[citation][nom]dman157[/nom]OMG I just saved 1 watts of my computer power by not using a mouse that needs its own power! JK JK.But in the end this is good. I'm tired of switching out AA batteries in my wireless mouse and if everybody in the world used this the amount of batteries in landfills would probably see a good decrease and we would see some kind of energy savings (even though I find it hard to imagine a mouse taking a lot of electricity).[/citation]Screw being TIRED of switching them out, it would be awesome to not have to BUY batteries!
[citation][nom]bin1127[/nom]if you play a sniper and camp all the time you might not have enough juice to fire off your shot.[/citation]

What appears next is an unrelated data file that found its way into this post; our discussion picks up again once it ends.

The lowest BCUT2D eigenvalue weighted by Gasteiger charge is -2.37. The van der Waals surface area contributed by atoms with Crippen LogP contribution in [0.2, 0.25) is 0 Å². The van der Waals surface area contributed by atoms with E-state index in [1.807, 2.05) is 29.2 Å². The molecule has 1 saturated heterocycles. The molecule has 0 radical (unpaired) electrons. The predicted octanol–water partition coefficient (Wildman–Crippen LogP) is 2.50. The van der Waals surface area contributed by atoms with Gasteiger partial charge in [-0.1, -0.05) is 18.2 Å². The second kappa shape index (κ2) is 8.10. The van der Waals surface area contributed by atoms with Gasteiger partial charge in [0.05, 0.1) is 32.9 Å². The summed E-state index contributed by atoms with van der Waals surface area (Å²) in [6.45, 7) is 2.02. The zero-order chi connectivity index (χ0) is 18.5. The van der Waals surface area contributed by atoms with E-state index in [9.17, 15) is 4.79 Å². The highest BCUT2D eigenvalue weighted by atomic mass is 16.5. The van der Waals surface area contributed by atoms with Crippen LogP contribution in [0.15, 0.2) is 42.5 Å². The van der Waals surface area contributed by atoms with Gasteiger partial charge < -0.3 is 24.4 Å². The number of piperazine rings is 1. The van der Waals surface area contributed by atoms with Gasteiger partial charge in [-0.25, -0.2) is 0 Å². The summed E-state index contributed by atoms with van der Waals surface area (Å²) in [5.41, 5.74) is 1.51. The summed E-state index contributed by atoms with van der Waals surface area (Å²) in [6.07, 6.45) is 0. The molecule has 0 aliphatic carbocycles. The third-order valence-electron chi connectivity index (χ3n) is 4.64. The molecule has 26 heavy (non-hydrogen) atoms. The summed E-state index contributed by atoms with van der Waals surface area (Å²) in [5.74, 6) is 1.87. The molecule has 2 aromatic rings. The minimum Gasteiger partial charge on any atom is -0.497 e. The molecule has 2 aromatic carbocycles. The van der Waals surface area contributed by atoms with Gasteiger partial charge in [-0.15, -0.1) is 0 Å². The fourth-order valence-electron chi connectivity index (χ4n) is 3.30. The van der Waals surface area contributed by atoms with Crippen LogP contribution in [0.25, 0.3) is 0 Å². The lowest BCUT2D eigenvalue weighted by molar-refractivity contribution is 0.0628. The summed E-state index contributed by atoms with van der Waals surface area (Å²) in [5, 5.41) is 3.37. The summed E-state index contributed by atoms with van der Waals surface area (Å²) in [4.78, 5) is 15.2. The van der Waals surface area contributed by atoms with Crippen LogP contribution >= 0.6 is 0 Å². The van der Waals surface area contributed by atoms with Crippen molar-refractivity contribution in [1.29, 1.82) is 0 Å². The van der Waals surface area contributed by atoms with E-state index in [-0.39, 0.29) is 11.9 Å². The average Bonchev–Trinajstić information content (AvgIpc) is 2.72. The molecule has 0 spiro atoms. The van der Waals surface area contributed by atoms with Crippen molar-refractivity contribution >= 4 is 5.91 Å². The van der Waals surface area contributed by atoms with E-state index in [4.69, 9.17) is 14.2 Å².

You say it like that's a bad thing... #$%#^&@^!@ campers.
[citation][nom]WyomingKnott[/nom]How about pedals, like an old-fashioned sewing machine, running a generator to power the computer?[/citation]
Well, to be honest, part of the limit there is the outright power consumption of the PC; it's like suggesting using a set of AA batteries to power a PC, when it consumes energy WAY too fast to last an appreciable length of time on them; a typical enthusiast's gaming rig, even with less-than-top-end parts, is looking at >300 watts. A top-capacity lithium AA battery holds about 2 amp-hours @1.5 volts, meaning that a single battery would, ignoring loss due to voltage scaling and high amperage draw, power said 300-watt rig (which doesn't count the monitor!) for a grand maximum of 36 seconds.
Meanwhile, peripherals like mice run on a FAR lower power draw, so using batteries and 'self-recharging' mechanisms such as that can make sense.